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  The term “episodic memory” was introduced by Tulving to refer to what he considered a uniquely human capacity—the ability to recollect specific past events, to travel back into the past in one’s own mind—as distinct from the capacity simply to use information acquired through past experiences. Subsequently, Clayton et al. developed criteria to test for episodic memory in animals. According to these criteria, episodic memories are not of individual bits of information; they involve multiple components of a single event “bound” together. Clayton sought to examine evidence of scrub jays’ accurate memory of “what,” “where,” and “when” information and their binding of this information. In the wild, these birds store food for retrieval later during periods of food scarcity. Clayton’s experiment required jays to remember the type, location, and freshness of stored food based on a unique learning event. Crickets were stored in one location and peanuts in another. Jays prefer crickets, but crickets degrade more quickly. Clayton’s birds switched their preference from crickets to peanuts once the food had been stored for a certain length of time, showing that they retain information about the what, the where, and the when. Such experiments cannot, however, reveal whether the birds were reexperiencing the past when retrieving the information. Clayton acknowledged this by using the term “episodic-like” memory.


  The primary purpose of the passage is to

  A. explain how the findings of a particular experiment have been interpreted and offer an alternative interpretation

  B. describe a particular experiment and point out one of its limitations

  C. present similarities between human memory and animal memory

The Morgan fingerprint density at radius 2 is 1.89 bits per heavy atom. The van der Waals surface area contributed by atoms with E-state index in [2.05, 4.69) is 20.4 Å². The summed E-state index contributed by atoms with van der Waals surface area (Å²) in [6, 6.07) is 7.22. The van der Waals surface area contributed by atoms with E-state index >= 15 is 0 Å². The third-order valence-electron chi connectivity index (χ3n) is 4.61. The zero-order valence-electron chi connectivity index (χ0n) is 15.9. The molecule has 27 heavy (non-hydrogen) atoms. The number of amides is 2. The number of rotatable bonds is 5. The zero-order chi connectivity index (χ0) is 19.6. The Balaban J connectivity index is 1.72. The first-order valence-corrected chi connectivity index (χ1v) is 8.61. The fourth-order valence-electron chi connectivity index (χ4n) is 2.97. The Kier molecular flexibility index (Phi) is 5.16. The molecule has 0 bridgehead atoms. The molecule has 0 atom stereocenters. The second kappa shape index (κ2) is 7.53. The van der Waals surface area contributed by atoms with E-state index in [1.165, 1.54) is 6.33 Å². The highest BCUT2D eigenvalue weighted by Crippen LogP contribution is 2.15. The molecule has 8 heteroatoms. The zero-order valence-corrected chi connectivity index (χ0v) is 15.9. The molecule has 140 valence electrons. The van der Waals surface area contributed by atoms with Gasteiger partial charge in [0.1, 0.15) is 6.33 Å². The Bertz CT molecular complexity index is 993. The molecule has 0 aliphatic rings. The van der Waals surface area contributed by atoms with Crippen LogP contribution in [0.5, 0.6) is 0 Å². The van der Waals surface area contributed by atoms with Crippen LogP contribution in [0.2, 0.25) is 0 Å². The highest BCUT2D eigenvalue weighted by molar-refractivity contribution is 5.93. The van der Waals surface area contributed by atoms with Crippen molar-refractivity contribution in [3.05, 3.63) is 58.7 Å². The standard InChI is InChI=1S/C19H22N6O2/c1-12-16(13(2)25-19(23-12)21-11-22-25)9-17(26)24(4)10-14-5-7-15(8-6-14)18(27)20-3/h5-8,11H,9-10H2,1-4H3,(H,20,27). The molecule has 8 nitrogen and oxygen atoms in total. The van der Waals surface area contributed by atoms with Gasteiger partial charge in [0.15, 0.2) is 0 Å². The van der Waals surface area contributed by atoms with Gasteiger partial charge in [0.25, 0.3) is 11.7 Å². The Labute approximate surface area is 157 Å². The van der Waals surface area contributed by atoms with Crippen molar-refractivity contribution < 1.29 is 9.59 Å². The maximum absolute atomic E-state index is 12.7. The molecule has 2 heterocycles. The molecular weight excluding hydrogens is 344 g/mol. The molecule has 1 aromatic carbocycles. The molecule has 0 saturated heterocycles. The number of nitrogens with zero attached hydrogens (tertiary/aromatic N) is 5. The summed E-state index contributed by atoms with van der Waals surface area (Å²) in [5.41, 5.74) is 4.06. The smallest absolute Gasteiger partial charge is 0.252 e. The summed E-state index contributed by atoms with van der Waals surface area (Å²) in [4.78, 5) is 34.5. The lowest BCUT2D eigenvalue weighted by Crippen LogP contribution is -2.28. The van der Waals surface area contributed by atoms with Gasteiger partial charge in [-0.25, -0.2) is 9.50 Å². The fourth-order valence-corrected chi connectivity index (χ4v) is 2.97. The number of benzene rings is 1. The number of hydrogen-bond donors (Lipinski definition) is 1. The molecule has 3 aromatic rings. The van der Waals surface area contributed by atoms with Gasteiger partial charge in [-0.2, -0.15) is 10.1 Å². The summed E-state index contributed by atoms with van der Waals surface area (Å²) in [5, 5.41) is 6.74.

D. point out a flaw in the argument that a certain capacity is uniquely human

  E. account for the unexpected behavior of animal subjects in a particular experiment


  According to the passage, Clayton’s experiment depended on the fact that scrub jays

  A. recall “when” and “where” information more distinctly than “what” information

  B. are not able to retain information about a single past event for an indefinitely long period of time

  C. choose peanuts over crickets when the crickets have been stored for a long period of time

  D. choose crickets over peanuts whenever both are available

  E. prefer peanuts that have been stored for a short period to crickets that have been stored for a short period


  The passage suggests that Clayton’s experiment demonstrated scrub jays’ ability to

  A. choose different storage places for different kinds of food to minimize the rate at which a food will degrade

  B. unlearn a behavior they use in the wild in order to adapt to laboratory conditions

  C. bind together information about different aspects of a single past event

  D. reexperience a past event in memory and act accordingly

  E. distinguish one learning event from a subsequent learning event


  It can be inferred from the passage that both Tulving and Clayton would agree with which of the following statements?

  A. Animals’ abilities to use information about a specific past event are not conclusive evidence of episodic memory.

  B. Animals do not share humans’ abilities to reexperience the past through memory.

  C. The accuracy of animals’ memories is difficult to determine through direct experimentation.

  D. Humans tend to recollect single bits of information more accurately than do animals.

  E. The binding of different kinds of information is not a distinctive feature of episodic memory.